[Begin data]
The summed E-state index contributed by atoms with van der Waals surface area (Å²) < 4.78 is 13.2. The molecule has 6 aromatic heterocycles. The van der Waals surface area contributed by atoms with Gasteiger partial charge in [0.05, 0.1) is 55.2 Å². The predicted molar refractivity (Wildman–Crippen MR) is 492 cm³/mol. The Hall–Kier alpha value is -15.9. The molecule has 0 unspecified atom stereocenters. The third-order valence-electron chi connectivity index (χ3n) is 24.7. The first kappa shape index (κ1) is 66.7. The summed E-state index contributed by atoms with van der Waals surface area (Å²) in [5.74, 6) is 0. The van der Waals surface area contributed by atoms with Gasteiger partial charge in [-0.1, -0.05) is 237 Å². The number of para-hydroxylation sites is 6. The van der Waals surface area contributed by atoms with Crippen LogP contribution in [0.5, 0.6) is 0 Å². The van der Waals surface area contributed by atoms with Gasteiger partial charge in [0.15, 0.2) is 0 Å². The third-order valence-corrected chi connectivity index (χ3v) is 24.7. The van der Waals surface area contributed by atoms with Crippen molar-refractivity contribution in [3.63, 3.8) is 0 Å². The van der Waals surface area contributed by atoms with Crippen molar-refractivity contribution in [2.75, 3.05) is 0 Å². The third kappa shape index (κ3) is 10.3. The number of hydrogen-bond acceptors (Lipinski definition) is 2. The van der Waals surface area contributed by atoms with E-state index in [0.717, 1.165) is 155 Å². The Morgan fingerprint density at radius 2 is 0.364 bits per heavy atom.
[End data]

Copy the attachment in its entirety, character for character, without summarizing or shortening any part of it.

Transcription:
The summed E-state index contributed by atoms with van der Waals surface area (Å²) < 4.78 is 13.2. The molecule has 6 aromatic heterocycles. The van der Waals surface area contributed by atoms with Gasteiger partial charge in [0.05, 0.1) is 55.2 Å². The predicted molar refractivity (Wildman–Crippen MR) is 492 cm³/mol. The Hall–Kier alpha value is -15.9. The molecule has 0 unspecified atom stereocenters. The third-order valence-electron chi connectivity index (χ3n) is 24.7. The first kappa shape index (κ1) is 66.7. The summed E-state index contributed by atoms with van der Waals surface area (Å²) in [5.74, 6) is 0. The van der Waals surface area contributed by atoms with Gasteiger partial charge in [-0.1, -0.05) is 237 Å². The number of para-hydroxylation sites is 6. The van der Waals surface area contributed by atoms with Crippen LogP contribution in [0.5, 0.6) is 0 Å². The van der Waals surface area contributed by atoms with Gasteiger partial charge in [0.15, 0.2) is 0 Å². The third-order valence-corrected chi connectivity index (χ3v) is 24.7. The van der Waals surface area contributed by atoms with Crippen molar-refractivity contribution in [3.63, 3.8) is 0 Å². The van der Waals surface area contributed by atoms with Crippen molar-refractivity contribution in [2.75, 3.05) is 0 Å². The third kappa shape index (κ3) is 10.3. The number of hydrogen-bond acceptors (Lipinski definition) is 2. The van der Waals surface area contributed by atoms with E-state index in [0.717, 1.165) is 155 Å². The Morgan fingerprint density at radius 2 is 0.364 bits per heavy atom.